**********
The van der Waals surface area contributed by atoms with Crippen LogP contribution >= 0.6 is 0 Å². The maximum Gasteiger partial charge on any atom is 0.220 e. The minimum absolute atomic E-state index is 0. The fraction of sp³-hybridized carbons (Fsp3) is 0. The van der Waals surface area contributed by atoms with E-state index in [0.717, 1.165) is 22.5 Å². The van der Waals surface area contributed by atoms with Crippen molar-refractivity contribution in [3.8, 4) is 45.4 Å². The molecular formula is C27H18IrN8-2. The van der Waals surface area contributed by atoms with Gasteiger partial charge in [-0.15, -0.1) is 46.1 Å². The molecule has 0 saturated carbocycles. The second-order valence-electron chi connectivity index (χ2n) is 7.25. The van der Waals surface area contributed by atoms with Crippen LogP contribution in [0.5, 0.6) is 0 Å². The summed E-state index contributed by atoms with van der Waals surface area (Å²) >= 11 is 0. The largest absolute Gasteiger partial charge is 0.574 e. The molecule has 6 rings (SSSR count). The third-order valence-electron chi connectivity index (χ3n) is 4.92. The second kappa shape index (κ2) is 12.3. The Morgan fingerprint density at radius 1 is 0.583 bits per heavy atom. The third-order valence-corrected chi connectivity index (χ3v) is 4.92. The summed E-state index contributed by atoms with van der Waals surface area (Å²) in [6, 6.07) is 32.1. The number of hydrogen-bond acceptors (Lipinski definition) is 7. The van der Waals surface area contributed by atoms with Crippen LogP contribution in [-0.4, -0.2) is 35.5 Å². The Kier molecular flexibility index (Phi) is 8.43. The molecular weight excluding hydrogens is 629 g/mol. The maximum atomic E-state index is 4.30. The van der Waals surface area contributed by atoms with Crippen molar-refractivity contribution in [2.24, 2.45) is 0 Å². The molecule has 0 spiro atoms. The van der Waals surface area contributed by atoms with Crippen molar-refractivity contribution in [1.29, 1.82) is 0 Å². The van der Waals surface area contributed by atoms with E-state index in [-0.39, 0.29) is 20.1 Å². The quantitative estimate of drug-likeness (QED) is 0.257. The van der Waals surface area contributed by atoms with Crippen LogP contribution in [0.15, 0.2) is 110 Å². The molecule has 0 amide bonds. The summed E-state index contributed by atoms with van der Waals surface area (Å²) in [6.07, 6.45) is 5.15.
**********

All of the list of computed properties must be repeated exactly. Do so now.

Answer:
The van der Waals surface area contributed by atoms with Crippen LogP contribution >= 0.6 is 0 Å². The maximum Gasteiger partial charge on any atom is 0.220 e. The minimum absolute atomic E-state index is 0. The fraction of sp³-hybridized carbons (Fsp3) is 0. The van der Waals surface area contributed by atoms with E-state index in [0.717, 1.165) is 22.5 Å². The van der Waals surface area contributed by atoms with Crippen molar-refractivity contribution in [3.8, 4) is 45.4 Å². The molecular formula is C27H18IrN8-2. The van der Waals surface area contributed by atoms with Gasteiger partial charge in [-0.15, -0.1) is 46.1 Å². The molecule has 0 saturated carbocycles. The second-order valence-electron chi connectivity index (χ2n) is 7.25. The van der Waals surface area contributed by atoms with Crippen LogP contribution in [0.5, 0.6) is 0 Å². The summed E-state index contributed by atoms with van der Waals surface area (Å²) >= 11 is 0. The largest absolute Gasteiger partial charge is 0.574 e. The molecule has 6 rings (SSSR count). The third-order valence-electron chi connectivity index (χ3n) is 4.92. The second kappa shape index (κ2) is 12.3. The Morgan fingerprint density at radius 1 is 0.583 bits per heavy atom. The third-order valence-corrected chi connectivity index (χ3v) is 4.92. The summed E-state index contributed by atoms with van der Waals surface area (Å²) in [6, 6.07) is 32.1. The number of hydrogen-bond acceptors (Lipinski definition) is 7. The van der Waals surface area contributed by atoms with Crippen LogP contribution in [-0.4, -0.2) is 35.5 Å². The Kier molecular flexibility index (Phi) is 8.43. The molecular weight excluding hydrogens is 629 g/mol. The maximum atomic E-state index is 4.30. The van der Waals surface area contributed by atoms with Crippen molar-refractivity contribution in [2.24, 2.45) is 0 Å². The molecule has 0 spiro atoms. The van der Waals surface area contributed by atoms with Crippen molar-refractivity contribution in [1.29, 1.82) is 0 Å². The van der Waals surface area contributed by atoms with E-state index in [-0.39, 0.29) is 20.1 Å². The quantitative estimate of drug-likeness (QED) is 0.257. The van der Waals surface area contributed by atoms with Crippen LogP contribution in [0.15, 0.2) is 110 Å². The molecule has 0 amide bonds. The summed E-state index contributed by atoms with van der Waals surface area (Å²) in [6.07, 6.45) is 5.15.